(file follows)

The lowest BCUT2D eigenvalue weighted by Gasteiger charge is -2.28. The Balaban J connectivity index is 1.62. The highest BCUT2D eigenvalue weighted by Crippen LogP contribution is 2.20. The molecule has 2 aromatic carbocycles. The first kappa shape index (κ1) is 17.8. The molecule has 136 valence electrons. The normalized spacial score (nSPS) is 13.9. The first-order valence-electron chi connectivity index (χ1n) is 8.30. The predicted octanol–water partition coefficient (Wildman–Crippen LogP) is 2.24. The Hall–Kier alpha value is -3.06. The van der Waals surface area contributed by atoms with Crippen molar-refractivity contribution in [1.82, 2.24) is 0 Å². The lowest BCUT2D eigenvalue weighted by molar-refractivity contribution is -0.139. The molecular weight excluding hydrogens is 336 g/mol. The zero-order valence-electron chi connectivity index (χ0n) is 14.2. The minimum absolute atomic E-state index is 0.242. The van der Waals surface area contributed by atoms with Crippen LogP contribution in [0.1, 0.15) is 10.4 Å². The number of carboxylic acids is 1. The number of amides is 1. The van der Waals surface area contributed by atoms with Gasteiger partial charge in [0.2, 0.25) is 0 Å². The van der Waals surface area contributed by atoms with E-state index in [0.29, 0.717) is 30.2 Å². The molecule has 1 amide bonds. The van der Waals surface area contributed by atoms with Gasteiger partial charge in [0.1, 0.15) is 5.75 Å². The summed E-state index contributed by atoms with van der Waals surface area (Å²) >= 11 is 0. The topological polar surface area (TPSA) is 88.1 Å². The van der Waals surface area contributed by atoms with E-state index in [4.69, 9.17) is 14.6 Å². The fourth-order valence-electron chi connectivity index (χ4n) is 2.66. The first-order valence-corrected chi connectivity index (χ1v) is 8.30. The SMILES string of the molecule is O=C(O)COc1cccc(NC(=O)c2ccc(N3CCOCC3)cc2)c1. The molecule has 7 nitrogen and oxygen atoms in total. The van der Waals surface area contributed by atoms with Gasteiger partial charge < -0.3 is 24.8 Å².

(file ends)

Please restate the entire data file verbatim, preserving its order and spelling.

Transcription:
The lowest BCUT2D eigenvalue weighted by Gasteiger charge is -2.28. The Balaban J connectivity index is 1.62. The highest BCUT2D eigenvalue weighted by Crippen LogP contribution is 2.20. The molecule has 2 aromatic carbocycles. The first kappa shape index (κ1) is 17.8. The molecule has 136 valence electrons. The normalized spacial score (nSPS) is 13.9. The first-order valence-electron chi connectivity index (χ1n) is 8.30. The predicted octanol–water partition coefficient (Wildman–Crippen LogP) is 2.24. The Hall–Kier alpha value is -3.06. The van der Waals surface area contributed by atoms with Crippen molar-refractivity contribution in [1.82, 2.24) is 0 Å². The lowest BCUT2D eigenvalue weighted by molar-refractivity contribution is -0.139. The molecular weight excluding hydrogens is 336 g/mol. The zero-order valence-electron chi connectivity index (χ0n) is 14.2. The minimum absolute atomic E-state index is 0.242. The van der Waals surface area contributed by atoms with Crippen LogP contribution in [0.1, 0.15) is 10.4 Å². The number of carboxylic acids is 1. The number of amides is 1. The van der Waals surface area contributed by atoms with Gasteiger partial charge in [0.2, 0.25) is 0 Å². The van der Waals surface area contributed by atoms with E-state index in [0.29, 0.717) is 30.2 Å². The molecule has 1 amide bonds. The van der Waals surface area contributed by atoms with Gasteiger partial charge in [0.1, 0.15) is 5.75 Å². The summed E-state index contributed by atoms with van der Waals surface area (Å²) >= 11 is 0. The topological polar surface area (TPSA) is 88.1 Å². The van der Waals surface area contributed by atoms with E-state index in [4.69, 9.17) is 14.6 Å². The fourth-order valence-electron chi connectivity index (χ4n) is 2.66. The first-order valence-corrected chi connectivity index (χ1v) is 8.30. The SMILES string of the molecule is O=C(O)COc1cccc(NC(=O)c2ccc(N3CCOCC3)cc2)c1. The molecule has 7 nitrogen and oxygen atoms in total. The van der Waals surface area contributed by atoms with Gasteiger partial charge < -0.3 is 24.8 Å².